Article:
How do businesses renew their FCP registration?
It's over a year since the new Food Act came into effect!
That means the date for some businesses to renew their registration is also coming up. Here’s some information that might help:
1. The Act only allows businesses to renew their registration while it is current. That could create additional expense for businesses if they wait until their registration has expired and then have to submit a new application.
2. The Operator should confirm, as a minimum, that these details are accurate/up-to-date:
- Registration type / scope of operation
- Legal name / trading name
- Day-to-day manager
- Physical location
- Contact details.
We at the Council will do our best to remind you that your business is coming up for renewal in good time, so you can confirm all this and pay before the expiry date.
Improved food safety compliance system
The new Act includes a better compliance system. Generally, food businesses that consistently provide safe and suitable food can achieve lower compliance costs.
Most food businesses will be checked periodically (by a verifier) to ensure they are operating safely.
Better consumer protection
Under the Food Act 2014, food safety officers from the Ministry for Primary Industries and local authorities have been given more effective tools for protecting consumers from:
- unsafe food
- businesses that fail to identify allergens in their products
- unethical food operators
- misleading or inaccurate labelling.
Because the Act brings in infringement offences (instant fines), officers have the power to quickly and effectively deal with minor offences.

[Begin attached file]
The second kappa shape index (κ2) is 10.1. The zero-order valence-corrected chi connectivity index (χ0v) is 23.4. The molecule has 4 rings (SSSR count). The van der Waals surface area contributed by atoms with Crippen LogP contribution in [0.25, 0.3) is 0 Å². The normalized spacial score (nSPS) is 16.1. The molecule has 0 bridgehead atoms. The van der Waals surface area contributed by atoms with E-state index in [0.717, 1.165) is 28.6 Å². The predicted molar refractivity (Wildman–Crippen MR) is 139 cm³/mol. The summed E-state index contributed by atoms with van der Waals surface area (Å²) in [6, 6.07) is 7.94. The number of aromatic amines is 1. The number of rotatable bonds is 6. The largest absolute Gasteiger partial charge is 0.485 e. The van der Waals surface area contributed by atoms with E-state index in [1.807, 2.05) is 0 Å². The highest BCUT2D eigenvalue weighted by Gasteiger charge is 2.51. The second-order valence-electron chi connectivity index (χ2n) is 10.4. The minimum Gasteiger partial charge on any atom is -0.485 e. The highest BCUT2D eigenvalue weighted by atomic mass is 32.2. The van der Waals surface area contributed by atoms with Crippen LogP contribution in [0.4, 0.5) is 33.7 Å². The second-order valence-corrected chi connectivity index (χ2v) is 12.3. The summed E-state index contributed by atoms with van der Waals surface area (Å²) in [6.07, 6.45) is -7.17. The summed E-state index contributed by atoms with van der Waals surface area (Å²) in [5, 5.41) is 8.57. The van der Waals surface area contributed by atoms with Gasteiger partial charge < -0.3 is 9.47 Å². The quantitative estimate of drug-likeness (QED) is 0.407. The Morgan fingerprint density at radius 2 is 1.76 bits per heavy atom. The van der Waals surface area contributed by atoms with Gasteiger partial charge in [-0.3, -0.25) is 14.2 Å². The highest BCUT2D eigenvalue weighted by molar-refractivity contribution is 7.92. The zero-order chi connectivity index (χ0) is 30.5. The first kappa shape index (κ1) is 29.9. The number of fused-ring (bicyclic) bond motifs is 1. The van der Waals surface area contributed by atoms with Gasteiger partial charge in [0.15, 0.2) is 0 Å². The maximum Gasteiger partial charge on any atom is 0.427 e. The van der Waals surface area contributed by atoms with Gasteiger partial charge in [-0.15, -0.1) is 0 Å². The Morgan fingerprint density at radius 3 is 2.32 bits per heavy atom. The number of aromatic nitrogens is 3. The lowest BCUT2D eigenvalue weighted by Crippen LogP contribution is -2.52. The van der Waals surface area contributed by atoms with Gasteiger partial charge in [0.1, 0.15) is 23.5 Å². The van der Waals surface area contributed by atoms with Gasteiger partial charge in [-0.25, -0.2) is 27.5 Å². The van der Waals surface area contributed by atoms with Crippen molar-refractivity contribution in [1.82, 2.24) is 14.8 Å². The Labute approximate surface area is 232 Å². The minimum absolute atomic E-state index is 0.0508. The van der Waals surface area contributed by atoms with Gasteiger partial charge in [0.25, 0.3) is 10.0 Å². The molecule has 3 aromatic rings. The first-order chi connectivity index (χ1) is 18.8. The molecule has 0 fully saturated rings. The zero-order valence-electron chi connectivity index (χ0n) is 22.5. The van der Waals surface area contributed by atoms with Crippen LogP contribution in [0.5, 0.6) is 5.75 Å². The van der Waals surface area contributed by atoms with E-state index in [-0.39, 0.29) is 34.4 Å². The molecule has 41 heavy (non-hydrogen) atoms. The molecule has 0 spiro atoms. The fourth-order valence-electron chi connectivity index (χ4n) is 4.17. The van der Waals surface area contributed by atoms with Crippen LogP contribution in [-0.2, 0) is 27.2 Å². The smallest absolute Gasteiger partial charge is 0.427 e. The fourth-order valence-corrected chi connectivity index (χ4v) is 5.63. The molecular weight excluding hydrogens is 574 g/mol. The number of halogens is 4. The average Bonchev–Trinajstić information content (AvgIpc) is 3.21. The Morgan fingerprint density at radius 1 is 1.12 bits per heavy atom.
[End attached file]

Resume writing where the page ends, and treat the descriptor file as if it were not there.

New infringement tools for food safety officers
Businesses are encouraged to voluntarily meet the requirements of the Food Act 2014 – they need to provide safe and suitable food. However, if there are problems with a food business, a food safety officer may get involved. They can draw on a wide range of tools to address any problems, including:
- Infringement offences (instant fines) for minor offences.
- Improvement notices and notices of direction. These require business operators to improve food safety without costly court action.
- Powers for food safety officers to interrupt operations when necessary to assist in an investigation.
- Powers to close or restrict the use of a place if food safety or suitability is threatened.
- Compliance orders that can be issued by a District Court to compel business operators to take certain actions.
- Significant increases in penalties for the most serious food safety offences.
Usually, minor issues can be dealt with by food safety officers providing suitable advice. If more serious issues are found a graduated response is taken. Officers may issue directions, infringement notices, or for particularly serious offences initiate a prosecution. More information about infringement offences (instant fines) is in the Food Regulations 2015.
Hairdressers, Camping Grounds and Offensive Trades.
Certificates of registration expire on the 30th June each year.
Premises are registered and inspected Annually. At the beginning of June each year, businesses that have a current licence with Council will be forwarded a renewal form.